Blackbaud met with widespread criticism for following the demands of the cybercriminal and providing them with a ransom during this attack. After all, the FBI encourages organizations to refrain from making such payments, as there is no guarantee that the cybercriminal will keep his promises, which could lead to future incidents. The company also faced significant scrutiny for taking a lengthy period to inform the public (and affected customers) about the attack, as well as for their initial lack of transparency regarding the incident. By failing to acknowledge the possibility that PII had been compromised in the midst of the attack, Blackbaud undoubtedly lost some degree of both customer and public confidence when the truth eventually emerged.

Trial issues
In the aftermath of the attack, Blackbaud was indicted in a total of 23 presumed class actions for consumers, including 17 in U.S. federal courts, four in U.S. state courts and two in Canadian courts. These trials claim that Blackbaud failed to adequately prevent, detect and respond to the attack. Furthermore, these lawsuits allege that Blackbaud did not take reasonable steps to protect customers ‘and donors’ PII, nor did it correctly identify how much data had been compromised. In addition, Blackbaud failed to comply with the notification requirements set out in the UK General Data Protection Regulation (GDPR). According to the GDPR, organizations must notify both regulators and customers within 72 hours of discovering a cyber incident. Blackbaud took several weeks to issue such notices.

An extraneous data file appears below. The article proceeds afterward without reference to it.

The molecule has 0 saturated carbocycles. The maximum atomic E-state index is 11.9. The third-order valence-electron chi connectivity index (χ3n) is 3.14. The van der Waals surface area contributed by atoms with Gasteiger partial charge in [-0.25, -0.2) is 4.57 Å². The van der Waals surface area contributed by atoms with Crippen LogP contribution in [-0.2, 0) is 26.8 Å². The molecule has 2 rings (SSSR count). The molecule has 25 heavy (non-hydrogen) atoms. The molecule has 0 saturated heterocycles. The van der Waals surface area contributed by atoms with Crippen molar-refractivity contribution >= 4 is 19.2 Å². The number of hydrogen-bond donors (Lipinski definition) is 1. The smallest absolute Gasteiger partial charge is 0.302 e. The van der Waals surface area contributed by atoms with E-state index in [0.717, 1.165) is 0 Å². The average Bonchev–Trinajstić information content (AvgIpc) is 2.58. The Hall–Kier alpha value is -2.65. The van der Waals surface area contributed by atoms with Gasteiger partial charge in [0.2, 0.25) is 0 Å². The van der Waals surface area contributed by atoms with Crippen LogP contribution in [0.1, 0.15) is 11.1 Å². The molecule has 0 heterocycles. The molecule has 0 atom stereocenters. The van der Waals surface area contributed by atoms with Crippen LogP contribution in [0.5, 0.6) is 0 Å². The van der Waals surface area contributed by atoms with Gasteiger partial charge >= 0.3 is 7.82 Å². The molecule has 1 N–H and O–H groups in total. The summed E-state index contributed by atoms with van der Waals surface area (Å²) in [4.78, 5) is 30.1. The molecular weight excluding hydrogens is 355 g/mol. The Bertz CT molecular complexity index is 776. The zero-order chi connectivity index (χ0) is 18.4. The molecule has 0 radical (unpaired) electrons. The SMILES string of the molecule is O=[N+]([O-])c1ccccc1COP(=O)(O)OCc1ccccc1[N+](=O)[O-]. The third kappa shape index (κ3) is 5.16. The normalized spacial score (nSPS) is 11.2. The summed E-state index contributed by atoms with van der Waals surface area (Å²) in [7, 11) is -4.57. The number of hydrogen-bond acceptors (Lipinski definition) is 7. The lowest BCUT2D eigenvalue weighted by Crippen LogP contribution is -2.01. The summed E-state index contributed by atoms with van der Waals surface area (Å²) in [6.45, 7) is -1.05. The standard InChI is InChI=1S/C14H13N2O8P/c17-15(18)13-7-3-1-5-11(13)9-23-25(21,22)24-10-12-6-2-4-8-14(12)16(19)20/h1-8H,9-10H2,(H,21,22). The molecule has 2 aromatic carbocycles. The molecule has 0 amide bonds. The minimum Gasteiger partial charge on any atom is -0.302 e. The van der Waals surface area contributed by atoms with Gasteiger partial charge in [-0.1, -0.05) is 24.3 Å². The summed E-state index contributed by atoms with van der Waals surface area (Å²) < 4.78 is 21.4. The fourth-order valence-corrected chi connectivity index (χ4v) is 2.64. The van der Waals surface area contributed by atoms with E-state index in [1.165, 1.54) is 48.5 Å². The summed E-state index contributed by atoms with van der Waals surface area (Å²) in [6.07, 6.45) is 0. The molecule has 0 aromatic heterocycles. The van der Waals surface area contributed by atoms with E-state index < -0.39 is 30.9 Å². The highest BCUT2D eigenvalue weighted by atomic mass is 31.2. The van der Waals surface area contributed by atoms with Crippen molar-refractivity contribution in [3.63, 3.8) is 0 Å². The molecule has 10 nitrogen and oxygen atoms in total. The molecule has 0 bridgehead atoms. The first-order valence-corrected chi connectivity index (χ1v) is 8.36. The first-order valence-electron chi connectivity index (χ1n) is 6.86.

Lessons learned

There are several cyber security measures from the Blackbaud supply chain ransomware attack. In particular, the incident highlighted these important lessons:

Non-profit organizations are key targets for cybercriminals.
Due to the large amount of PII that non-profit organizations often store in their donation and fundraising systems, these organizations are often top targets for cybercriminals. This point was further emphasized by the Blackbaud incident, as a cybercriminal exploited the company’s software to access non-profit organizations’ data. According to a recent study by the Institute for Critical Infrastructure Technology, 50% of non-profit organizations have experienced a ransomware attack at some point. Despite this number, data from the Nonprofit Technology Enterprise Network showed that more than two thirds (68%) of non-profit organizations lack documented cybersecurity policies and procedures, while 59% do not provide routine cybersecurity training to their staff – making them increasingly vulnerable to attack. . With this in mind, it is crucial for non-profit organizations to prioritize cyber security measures to prevent potentially costly incidents.